“There’s actually a debate over whether what Dylann Roof did was domestic terrorism, when it so plainly is domestic terrorism,” Neiwert told HuffPost. “A lot of this has to do with embedded judgements about where these threats come from ― and that has to do with fear-mongering around Islamophobia.”

The solution, according to Neiwert, lies with the government first acknowledging the scale of the problem of far-right extremism, and then dedicating resources to fighting it.

So far Trump has shown a clear double standard in his response to terrorism: After Islamist extremists attacked London on June 3, for instance, Trump condemned the violence on Twitter the same day ― but after an attack in Portland, Oregon, by a white supremacist on May 26, Trump waited more than two days before tweeting about it. After the London attack, Trump also called on the courts to reinstate his travel ban on certain Muslim-majority countries ― which was roundly criticized. After the Portland attack, Trump made no calls to change policy to prevent future attacks.

The Trump administration also reportedly just dropped funding for nonprofit Life After Hate, a group that helps people leave the white supremacist movement.

Trump administration has dropped funding for a group dedicated to de-radicalizing neo-Nazis and stopping white extremism. via @playbookplus pic.twitter.com/tyhhM1mMmd

— Bradd Jaffy (@BraddJaffy) June 23, 2017

But it’s not just Trump that’s the problem. The Fund’s database goes back to 2008 and shows clearly how government resources have been disproportionately dedicated to tackling Islamist extremism over right-wing extremism. The government succeeded in interrupting the vast majority of Islamist extremist terror cases since 2008, for instance: 76 percent of incidents tracked were “foiled plots,” which the group noted showed “a significant investment of law enforcement resources.” When it came to right-wing extremism, only about a third of incidents were interrupted ― 35 percent ― and the majority of the cases included acts of violence that led to deaths, injuries or damaged property. 

At the end of the day, it’s not only on the government to acknowledge the reality of the growing threat of far-right extremism, according to Neiwert, it’s on everyone from members of the media to average Americans.

“First thing we need to do is recognize that it’s there, it’s a problem, it’s a threat ― as great a threat as Islamists,” Neiwert said. “And it needs to be taken seriously.”

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14 Comics That Will Make Sense If You’re Ambitious But Also Totally Lazy

It’s impossible to “do it all” ― especially when you’re ambitious, but lazy.

That’s the premise of many of the comics on the Instagram account Yeah, It’s Chill, by New York City-based artist Christine.

Christine’s alter ego “Krysteen” attempts to get through the entire process of doing laundry and folding: 

And tries to stay awake during yoga after an exhausting long work week:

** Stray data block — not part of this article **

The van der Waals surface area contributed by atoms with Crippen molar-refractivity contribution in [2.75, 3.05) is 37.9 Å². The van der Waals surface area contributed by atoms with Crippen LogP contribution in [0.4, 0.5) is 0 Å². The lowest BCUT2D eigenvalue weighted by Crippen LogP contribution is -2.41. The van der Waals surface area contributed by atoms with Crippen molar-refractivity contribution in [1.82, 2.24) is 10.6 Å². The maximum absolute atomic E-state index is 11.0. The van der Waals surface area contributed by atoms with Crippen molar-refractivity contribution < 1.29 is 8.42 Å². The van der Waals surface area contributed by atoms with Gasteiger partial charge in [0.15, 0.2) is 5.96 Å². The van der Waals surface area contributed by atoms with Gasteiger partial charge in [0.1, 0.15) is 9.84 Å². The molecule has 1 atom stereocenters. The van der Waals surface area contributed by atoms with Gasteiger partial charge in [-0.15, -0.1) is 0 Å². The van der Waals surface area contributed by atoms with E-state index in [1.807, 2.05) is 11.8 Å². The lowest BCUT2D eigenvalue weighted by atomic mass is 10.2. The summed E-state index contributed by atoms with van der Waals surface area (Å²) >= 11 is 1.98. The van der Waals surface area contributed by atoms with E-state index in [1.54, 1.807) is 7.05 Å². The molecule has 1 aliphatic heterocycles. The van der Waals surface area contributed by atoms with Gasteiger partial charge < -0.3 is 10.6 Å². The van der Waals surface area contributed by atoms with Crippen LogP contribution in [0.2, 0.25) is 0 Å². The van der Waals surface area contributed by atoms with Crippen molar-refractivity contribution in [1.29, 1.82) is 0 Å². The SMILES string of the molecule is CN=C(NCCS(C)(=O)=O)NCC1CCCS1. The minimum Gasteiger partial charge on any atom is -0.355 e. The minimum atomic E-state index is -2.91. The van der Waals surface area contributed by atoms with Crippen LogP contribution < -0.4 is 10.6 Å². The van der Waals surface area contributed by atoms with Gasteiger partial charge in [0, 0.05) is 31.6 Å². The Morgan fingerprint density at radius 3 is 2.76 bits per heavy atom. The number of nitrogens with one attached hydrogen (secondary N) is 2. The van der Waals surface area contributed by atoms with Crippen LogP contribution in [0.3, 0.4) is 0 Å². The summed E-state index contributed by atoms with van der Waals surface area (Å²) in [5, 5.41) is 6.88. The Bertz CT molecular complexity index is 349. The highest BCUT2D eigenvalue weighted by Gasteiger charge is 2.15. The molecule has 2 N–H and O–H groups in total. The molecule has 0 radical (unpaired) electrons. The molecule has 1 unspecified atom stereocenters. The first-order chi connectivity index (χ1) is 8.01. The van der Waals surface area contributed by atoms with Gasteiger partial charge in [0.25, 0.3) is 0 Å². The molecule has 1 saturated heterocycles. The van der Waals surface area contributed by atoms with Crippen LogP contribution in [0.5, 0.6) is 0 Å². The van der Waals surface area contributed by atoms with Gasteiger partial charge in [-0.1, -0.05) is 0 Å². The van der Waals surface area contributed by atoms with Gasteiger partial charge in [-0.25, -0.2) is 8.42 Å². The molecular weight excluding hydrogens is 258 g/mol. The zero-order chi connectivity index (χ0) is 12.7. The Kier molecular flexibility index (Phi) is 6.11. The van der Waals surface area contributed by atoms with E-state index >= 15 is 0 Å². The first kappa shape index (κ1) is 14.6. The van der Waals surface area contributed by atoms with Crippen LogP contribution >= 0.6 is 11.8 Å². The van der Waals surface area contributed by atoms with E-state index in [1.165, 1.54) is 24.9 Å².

Mostly, though, she cuts herself some slack when she doesn’t fulfill small daily tasks:

The 20-something illustrator told HuffPost that Krysteen’s experiences are based on her own life, though the character is a little more dramatic and comfortable in her skin. 

“Krysteen recognizes that she can’t be perfect all the time and is OK with that,” she said. “There are so many expectations for women on how to live and be, but she knows that life isn’t that neat.”

Plus, she said, striving for the perfect life can be exhausting.

“Instead, Krysteen’s just out here living her best life!” the artist said.

Scroll down for more comics, or head to Yeah, It’s Chill to follow along.

type=type=RelatedArticlesblockTitle=Related Stories + articlesList=57e2b69ce4b08d73b82ed703,58d16f17e4b0be71dcf8ab89,59230ba0e4b094cdba561855,58c8128ce4b03400023f4b86

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Jennifer Lopez Hits Back At Haters Who Accused Her Of Photoshopping Ab Photo

Jennifer Lopez clapped back at the haters who accused her of Photoshopping one of her most recent Instagram photos. 

On Thursday, the performer shared the photo below: 

A post shared by Jennifer Lopez (@jlo) on Jun 22, 2017 at 10:01am PDT

If you weren’t distracted by how amazing J.Lo looks, you may have noticed what appears to be a smudge just under her sweatshirt on the right. Plenty of people in the comments claimed the mark was a result of an unsuccessful attempt at altering the pic, but Lopez wasn’t having any of it. 

The “Shades of Blue” star replied to the comments and then shared a screenshot of her response in her Instagram story. 

“Omg…Just a smudge on the mirror…lol…not photoshop. #lordblessthehaters #gymrat #youshouldtryit #wishtherewasphotoshopforhaters,” the 47-year-old star wrote.  

Is it really so hard to believe that Jenny from the Block, a celebrity who no doubt has a trainer, a chef and a very specific diet, looks so good? No. It’s not.